5 Nov, 12 | by BMJ Group
Back in my early days as a radical medical student (a small, select group in the Belfast of the early 1970s) one of the international figures I admired greatly was Angela Davis. I was amazed and delighted to find her billed as the main speaker at the closing session of the American Public Health Association’s annual meeting in San Francisco.
She still sports an afro hairstyle (admittedly of more modest dimension than in the 1970s) and her politics have lost none of their razor sharp radicalism. In her opening remarks she commiserated with all those affected by Hurricane Sandy while castigating the prominent politicians who in their statements ignored this latest screaming reminder that the world’s climate is changing and that human activity is to blame.
The main topic of her address to a large, packed beyond overflowing, conference hall was mass incarceration. She identified it as a major public health hazard in the United States, pointing to the gross racial inequality amongst those who were victims of what she and others term the “prison-industrial complex.” She condemned not only the racism inherent in who is incarcerated, but also to the growing proportion of women in the US prison population. The only company she identified by name, as part of this expansionist industry, was G4S—well known in the UK for their Olympics security fiasco.
Angela Davis categorised the problem of mass incarceration of black people and other racial problems in the US as products of the failure to fully abolish slavery. She also spoke of the plight of those that are termed “illegals.” She got one of many ovations when she stated, “No human being is illegal.” This view was echoed the same day on the streets just outside the conference hall by baseball star Sergio Romo, who wore a T-shirt with the slogan: “I just look illegal,” during the World Series victory parade by the San Francisco Giants.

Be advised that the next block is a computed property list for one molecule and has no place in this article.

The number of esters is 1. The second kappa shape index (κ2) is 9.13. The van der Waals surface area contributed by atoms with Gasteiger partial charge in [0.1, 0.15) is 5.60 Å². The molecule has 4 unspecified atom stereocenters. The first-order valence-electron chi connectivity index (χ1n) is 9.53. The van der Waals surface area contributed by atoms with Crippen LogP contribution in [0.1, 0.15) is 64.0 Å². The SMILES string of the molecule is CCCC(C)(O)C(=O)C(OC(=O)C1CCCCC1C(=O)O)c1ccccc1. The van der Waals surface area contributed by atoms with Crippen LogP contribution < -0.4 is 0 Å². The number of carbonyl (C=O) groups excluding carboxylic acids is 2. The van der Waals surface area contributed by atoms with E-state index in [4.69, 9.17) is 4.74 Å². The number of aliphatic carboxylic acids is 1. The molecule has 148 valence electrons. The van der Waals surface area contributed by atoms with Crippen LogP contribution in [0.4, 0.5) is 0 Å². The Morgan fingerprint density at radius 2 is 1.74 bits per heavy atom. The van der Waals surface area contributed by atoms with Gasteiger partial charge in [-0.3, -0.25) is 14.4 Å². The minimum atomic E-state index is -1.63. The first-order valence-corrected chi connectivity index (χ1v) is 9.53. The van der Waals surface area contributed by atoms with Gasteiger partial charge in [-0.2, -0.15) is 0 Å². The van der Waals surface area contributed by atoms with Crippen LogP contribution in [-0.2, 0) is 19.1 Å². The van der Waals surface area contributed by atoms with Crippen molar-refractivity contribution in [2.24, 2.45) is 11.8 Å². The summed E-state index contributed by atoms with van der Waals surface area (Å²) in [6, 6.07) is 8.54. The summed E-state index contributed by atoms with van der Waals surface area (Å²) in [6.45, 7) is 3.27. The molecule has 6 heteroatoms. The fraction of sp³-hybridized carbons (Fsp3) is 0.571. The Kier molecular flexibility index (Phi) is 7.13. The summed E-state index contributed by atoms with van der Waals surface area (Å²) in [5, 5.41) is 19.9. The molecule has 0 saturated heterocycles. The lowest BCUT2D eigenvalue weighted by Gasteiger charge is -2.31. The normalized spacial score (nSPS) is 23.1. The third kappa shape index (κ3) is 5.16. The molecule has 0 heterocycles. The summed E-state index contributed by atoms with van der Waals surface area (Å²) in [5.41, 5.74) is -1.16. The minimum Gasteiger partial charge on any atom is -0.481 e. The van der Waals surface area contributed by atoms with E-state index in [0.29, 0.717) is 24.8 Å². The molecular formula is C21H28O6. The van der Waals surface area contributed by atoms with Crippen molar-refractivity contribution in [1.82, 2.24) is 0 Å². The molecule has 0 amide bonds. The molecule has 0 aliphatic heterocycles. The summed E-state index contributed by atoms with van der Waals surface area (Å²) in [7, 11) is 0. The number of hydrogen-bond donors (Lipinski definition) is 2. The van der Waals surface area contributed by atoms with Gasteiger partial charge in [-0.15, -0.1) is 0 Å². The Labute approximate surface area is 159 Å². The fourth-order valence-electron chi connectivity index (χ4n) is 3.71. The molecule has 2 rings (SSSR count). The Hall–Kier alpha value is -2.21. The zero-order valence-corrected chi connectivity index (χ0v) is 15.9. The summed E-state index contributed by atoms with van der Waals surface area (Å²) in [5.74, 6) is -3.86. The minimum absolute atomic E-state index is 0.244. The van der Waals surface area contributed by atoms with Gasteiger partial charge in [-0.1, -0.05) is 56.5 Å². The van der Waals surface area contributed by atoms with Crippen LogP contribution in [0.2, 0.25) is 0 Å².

A major part of her address dealt with the issue of Palestine and what she termed the “mass incarceration of the Palestinian people.” Her audience greeted her passion and support for the cause of Palestine more warmly than I would have expected. Interestingly however, it was studiously ignored by the official accounts of her speech put out by the US public health establishment.
At the end of the proceedings she stayed and talked to many of the young women of colour who were moved and enthused by her speech. They thronged around a radical icon who, 40 years on, clearly has lost none of her appeal. As the Rolling Stones put it: “Sweet black angel.”
Earlier on the final day I had heard of important and brave public health advocacy being undertaken by academic scientists such as Tyrone Hayes on the agrochemical atrazine, and Steve Wing on the polluting effects of some of the disgusting intensive farms based on a process termed “Concentrated animal feeding operations.” All in all, by the end of the four day meeting I had heard more public health radicalism then I have heard in the last two decades in the UK.
Finally; it amazed me just how dangerous San Francisco’s iconic cable cars really are. I saw several near misses whilst using them. They make London’s new hop on, hop off routemaster buses look like mollycoddling.
Gabriel Scally is professor of public health and planning at the University of the West of England and honorary professor at the University of Bristol.